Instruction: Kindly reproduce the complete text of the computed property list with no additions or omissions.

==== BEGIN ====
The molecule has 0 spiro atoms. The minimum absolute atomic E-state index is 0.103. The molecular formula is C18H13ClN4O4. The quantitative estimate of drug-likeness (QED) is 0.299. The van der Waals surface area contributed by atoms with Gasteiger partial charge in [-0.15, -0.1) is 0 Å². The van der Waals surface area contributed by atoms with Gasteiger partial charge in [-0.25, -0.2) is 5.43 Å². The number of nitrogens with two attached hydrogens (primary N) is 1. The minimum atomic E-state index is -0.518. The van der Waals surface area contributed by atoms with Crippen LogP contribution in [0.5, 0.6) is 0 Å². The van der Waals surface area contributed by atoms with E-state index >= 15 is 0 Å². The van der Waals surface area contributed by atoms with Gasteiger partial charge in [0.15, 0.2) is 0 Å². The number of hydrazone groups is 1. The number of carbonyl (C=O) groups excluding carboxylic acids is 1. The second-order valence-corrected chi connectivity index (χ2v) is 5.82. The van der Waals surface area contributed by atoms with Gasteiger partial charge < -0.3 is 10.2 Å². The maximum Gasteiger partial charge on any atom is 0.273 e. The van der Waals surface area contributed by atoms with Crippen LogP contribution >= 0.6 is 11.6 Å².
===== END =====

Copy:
The molecule has 0 spiro atoms. The minimum absolute atomic E-state index is 0.103. The molecular formula is C18H13ClN4O4. The quantitative estimate of drug-likeness (QED) is 0.299. The van der Waals surface area contributed by atoms with Gasteiger partial charge in [-0.15, -0.1) is 0 Å². The van der Waals surface area contributed by atoms with Gasteiger partial charge in [-0.25, -0.2) is 5.43 Å². The number of nitrogens with two attached hydrogens (primary N) is 1. The minimum atomic E-state index is -0.518. The van der Waals surface area contributed by atoms with Crippen LogP contribution in [0.5, 0.6) is 0 Å². The van der Waals surface area contributed by atoms with E-state index >= 15 is 0 Å². The van der Waals surface area contributed by atoms with Gasteiger partial charge in [0.15, 0.2) is 0 Å². The number of hydrazone groups is 1. The number of carbonyl (C=O) groups excluding carboxylic acids is 1. The second-order valence-corrected chi connectivity index (χ2v) is 5.82. The van der Waals surface area contributed by atoms with Gasteiger partial charge < -0.3 is 10.2 Å². The maximum Gasteiger partial charge on any atom is 0.273 e. The van der Waals surface area contributed by atoms with Crippen LogP contribution >= 0.6 is 11.6 Å².